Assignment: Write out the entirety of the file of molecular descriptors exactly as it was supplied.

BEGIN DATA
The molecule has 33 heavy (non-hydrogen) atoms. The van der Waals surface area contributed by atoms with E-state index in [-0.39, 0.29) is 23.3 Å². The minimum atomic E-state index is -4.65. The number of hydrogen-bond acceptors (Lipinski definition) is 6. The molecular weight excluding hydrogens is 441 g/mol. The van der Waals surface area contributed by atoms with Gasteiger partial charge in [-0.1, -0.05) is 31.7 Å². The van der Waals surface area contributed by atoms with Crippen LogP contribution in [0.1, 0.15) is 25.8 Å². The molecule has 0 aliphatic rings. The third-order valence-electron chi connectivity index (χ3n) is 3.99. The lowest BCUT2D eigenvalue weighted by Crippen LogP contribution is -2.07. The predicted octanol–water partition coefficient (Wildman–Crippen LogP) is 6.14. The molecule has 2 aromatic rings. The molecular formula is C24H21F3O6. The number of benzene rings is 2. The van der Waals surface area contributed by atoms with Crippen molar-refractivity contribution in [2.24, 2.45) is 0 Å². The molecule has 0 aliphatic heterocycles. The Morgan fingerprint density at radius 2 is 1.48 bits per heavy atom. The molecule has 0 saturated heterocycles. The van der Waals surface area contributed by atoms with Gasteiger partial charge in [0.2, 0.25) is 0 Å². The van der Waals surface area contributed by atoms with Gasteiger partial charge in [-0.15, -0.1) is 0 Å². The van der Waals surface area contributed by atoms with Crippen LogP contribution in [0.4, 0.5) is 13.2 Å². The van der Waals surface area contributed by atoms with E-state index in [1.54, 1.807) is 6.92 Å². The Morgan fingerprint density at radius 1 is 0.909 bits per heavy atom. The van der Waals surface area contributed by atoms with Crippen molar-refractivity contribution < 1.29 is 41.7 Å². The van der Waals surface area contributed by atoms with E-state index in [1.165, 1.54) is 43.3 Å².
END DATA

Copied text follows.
The molecule has 33 heavy (non-hydrogen) atoms. The van der Waals surface area contributed by atoms with E-state index in [-0.39, 0.29) is 23.3 Å². The minimum atomic E-state index is -4.65. The number of hydrogen-bond acceptors (Lipinski definition) is 6. The molecular weight excluding hydrogens is 441 g/mol. The van der Waals surface area contributed by atoms with Gasteiger partial charge in [-0.1, -0.05) is 31.7 Å². The van der Waals surface area contributed by atoms with Crippen LogP contribution in [0.1, 0.15) is 25.8 Å². The molecule has 0 aliphatic rings. The third-order valence-electron chi connectivity index (χ3n) is 3.99. The lowest BCUT2D eigenvalue weighted by Crippen LogP contribution is -2.07. The predicted octanol–water partition coefficient (Wildman–Crippen LogP) is 6.14. The molecule has 2 aromatic rings. The molecular formula is C24H21F3O6. The number of benzene rings is 2. The van der Waals surface area contributed by atoms with Crippen molar-refractivity contribution in [2.24, 2.45) is 0 Å². The molecule has 0 aliphatic heterocycles. The Morgan fingerprint density at radius 2 is 1.48 bits per heavy atom. The molecule has 0 saturated heterocycles. The van der Waals surface area contributed by atoms with Gasteiger partial charge in [0.2, 0.25) is 0 Å². The van der Waals surface area contributed by atoms with Gasteiger partial charge in [-0.15, -0.1) is 0 Å². The van der Waals surface area contributed by atoms with Crippen LogP contribution in [0.4, 0.5) is 13.2 Å². The van der Waals surface area contributed by atoms with E-state index in [1.54, 1.807) is 6.92 Å². The Morgan fingerprint density at radius 1 is 0.909 bits per heavy atom. The van der Waals surface area contributed by atoms with Crippen molar-refractivity contribution < 1.29 is 41.7 Å². The van der Waals surface area contributed by atoms with E-state index in [1.165, 1.54) is 43.3 Å².